Everyone’s internal tendency to blame the victim for their misfortune leads, in my experience, to the difficulties and quick dissolution of any franchisee associations, other than the lapdog advisory councils.
– Aeschylus 525 — 456 BC
Ariel Buk and Sonia Karabin may need to understand that they should cool down, be quiet and go away about losing a $85,000 deposit on a non-existent Ontario, Canada franchise. They and, by extension, the many hundreds of other “failed franchisees” need to be taught their role in this confidence game by the industry stakeholders: take one for the team or risk being shamed.
1. James Daw presents the story in yesterday’s Toronto Star article, Ice cream dream becomes nightmare about Mr Buk’s experience with Piazza Gelateria and Café. This is shrewd. For example, Mr. Daw opines:
They [husband and wife] should have looked more closely at the business opportunity, and their decision to use mainly borrowed funds after Buk had lost his job.
They should have considered the minimum $300,000 cost of a lawyer to sue for a refund if things went wrong, and the chances of recovering anything from a relatively young numbered company.
2. Robert Cialdini lists authority as one of Six Weapons of Influence. My experience is that attorneys are given a lot of authority by new Canadians. Many of us see past their pretensions, BS and fear. [Examples of authority.]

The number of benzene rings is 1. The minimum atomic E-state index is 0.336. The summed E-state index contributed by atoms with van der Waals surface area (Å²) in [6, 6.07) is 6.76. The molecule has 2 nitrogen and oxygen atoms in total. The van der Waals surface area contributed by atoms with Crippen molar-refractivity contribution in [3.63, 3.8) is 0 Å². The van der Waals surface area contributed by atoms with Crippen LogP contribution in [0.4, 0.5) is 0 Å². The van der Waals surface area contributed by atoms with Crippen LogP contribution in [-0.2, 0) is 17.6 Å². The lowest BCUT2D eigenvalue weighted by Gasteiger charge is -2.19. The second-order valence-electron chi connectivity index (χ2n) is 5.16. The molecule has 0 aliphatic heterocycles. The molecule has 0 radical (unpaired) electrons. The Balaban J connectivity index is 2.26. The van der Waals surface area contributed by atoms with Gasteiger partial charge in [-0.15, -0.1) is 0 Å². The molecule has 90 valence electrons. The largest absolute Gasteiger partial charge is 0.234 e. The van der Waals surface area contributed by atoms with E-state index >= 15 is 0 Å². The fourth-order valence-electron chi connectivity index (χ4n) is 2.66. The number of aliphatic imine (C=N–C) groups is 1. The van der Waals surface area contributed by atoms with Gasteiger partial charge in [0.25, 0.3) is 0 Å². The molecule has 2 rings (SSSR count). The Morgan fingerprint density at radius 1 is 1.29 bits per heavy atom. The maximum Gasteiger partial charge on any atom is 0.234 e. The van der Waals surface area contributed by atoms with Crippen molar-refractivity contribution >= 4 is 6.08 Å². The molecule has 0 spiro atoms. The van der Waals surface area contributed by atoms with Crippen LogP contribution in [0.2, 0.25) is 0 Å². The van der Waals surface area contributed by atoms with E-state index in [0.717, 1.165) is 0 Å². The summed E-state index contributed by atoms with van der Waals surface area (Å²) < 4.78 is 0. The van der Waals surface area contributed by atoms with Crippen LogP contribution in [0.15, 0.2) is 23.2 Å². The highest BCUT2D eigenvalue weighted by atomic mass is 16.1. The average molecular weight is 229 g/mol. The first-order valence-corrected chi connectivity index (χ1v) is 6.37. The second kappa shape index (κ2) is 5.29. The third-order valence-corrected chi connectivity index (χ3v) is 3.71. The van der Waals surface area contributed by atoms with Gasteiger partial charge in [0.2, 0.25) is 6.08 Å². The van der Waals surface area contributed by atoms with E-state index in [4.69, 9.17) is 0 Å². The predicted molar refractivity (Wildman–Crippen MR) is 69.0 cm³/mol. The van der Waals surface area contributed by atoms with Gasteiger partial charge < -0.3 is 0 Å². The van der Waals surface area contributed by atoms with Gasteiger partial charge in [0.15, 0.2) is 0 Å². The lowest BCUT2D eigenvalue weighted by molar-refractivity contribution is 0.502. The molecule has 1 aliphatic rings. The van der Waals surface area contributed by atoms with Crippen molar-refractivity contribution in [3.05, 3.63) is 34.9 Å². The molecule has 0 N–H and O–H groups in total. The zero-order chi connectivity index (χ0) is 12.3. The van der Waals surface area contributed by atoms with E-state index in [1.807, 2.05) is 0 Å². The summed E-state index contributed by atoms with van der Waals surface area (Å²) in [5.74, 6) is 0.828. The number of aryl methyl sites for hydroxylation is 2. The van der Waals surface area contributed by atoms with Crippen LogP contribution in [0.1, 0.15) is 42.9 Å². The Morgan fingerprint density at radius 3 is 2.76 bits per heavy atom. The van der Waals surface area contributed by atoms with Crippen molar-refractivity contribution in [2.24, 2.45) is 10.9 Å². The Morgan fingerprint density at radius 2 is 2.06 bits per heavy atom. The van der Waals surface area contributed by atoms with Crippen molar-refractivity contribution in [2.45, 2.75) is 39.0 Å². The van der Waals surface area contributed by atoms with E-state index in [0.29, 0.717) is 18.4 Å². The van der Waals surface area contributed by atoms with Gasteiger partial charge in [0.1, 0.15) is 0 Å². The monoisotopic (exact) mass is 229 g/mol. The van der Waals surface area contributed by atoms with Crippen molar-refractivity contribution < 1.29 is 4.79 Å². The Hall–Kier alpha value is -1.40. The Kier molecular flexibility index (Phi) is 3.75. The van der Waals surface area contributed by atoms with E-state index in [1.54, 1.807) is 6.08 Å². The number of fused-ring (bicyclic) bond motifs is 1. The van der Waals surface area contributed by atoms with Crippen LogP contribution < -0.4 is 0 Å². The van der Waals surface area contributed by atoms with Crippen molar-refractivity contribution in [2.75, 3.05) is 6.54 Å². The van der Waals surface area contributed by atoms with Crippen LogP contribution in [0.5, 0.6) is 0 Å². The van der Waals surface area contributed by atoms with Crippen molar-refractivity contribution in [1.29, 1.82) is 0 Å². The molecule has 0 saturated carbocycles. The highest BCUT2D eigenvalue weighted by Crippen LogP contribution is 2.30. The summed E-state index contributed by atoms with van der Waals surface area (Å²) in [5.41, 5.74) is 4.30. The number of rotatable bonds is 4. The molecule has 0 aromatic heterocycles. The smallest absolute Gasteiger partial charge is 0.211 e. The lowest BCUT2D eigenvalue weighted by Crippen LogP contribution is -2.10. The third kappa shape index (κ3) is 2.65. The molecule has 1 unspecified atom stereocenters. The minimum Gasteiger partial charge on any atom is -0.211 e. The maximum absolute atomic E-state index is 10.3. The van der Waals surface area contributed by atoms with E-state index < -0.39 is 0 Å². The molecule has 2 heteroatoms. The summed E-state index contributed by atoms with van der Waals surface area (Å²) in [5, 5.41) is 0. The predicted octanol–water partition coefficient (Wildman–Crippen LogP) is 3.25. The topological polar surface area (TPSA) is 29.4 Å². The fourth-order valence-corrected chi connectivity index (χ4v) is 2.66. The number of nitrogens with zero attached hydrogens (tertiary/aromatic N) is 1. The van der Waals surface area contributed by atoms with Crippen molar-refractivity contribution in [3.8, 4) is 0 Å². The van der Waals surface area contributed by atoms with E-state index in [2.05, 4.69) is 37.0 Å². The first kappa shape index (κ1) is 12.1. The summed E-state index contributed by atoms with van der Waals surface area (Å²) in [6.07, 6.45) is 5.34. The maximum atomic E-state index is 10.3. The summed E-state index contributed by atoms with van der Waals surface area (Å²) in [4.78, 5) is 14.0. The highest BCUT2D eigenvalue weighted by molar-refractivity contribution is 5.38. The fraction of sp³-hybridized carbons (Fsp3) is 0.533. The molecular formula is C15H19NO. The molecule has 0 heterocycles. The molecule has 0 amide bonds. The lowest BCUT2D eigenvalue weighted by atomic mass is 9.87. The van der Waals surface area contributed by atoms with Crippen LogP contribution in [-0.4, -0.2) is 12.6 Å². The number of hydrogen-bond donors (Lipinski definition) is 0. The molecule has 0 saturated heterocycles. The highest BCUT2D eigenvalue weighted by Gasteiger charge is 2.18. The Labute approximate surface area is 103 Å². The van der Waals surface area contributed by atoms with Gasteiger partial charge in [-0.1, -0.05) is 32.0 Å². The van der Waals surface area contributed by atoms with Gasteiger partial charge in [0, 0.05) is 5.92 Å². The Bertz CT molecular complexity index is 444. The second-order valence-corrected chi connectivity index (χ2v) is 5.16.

“Very few mom-and-pop franchisees ever go to that length (of hiring experts to research a franchise opportunity),” says Hanuka. “It sounds too complicated to them.”
All it well with the world the reader is assured. Go back to sleep because these people get what they deserved. The blame lies with:
- the anonymous, individual “other” (mildly retarded immigrant scapegoat) deserved what he got (“your success follows from your blind obedience to authority” dogma) and not that
- stakeholders align their self-interest in maintaining a facade of legitimacy: not a fake, or a Potemkin village scheme which has preyed upon identifiable groups, in plain sight, since at least 1971.
Social Psychology-based Hypothesis: Elite stakeholders deflect systemic wrongdoing by using the largely-internal mechanisms of On Cooling the Mark Out by Erving Goffman (shame-humiliation effect) while using the public’s widespread fallacy of theBelief in a Just World, BJW (Melvin Lerner, retired University of Waterloo, Canada) in the country’s largest daily newspaper.
Every dying empire resorts to displays of public humiliation.
Why were people crucified in Jesus’ time?
Crucifixion was a Roman custom used on the worst malefactors and rebellious slaves. Judea was a tributary to Rome at that time. It is recorded by the Jewish historian Josephus that after the last rebellion of the Jews and the capture and razing of Jerusalem, the countryside was practically denuded of trees the Romans crucified so many. WikiAnswer
Detail: Crucifixion was often performed to terrorize onlookers into submission. Victims were left on display after death as warnings. Crucifixion was usually intended to provide a death that was particularly slow, painful (hence the term excruciating, literally “out of crucifying”), gruesome (hence dissuading against the crimes punishable by it), humiliating, and public, using whatever means were most expedient for that goal. Crucifixion methods varied considerably with location and time period…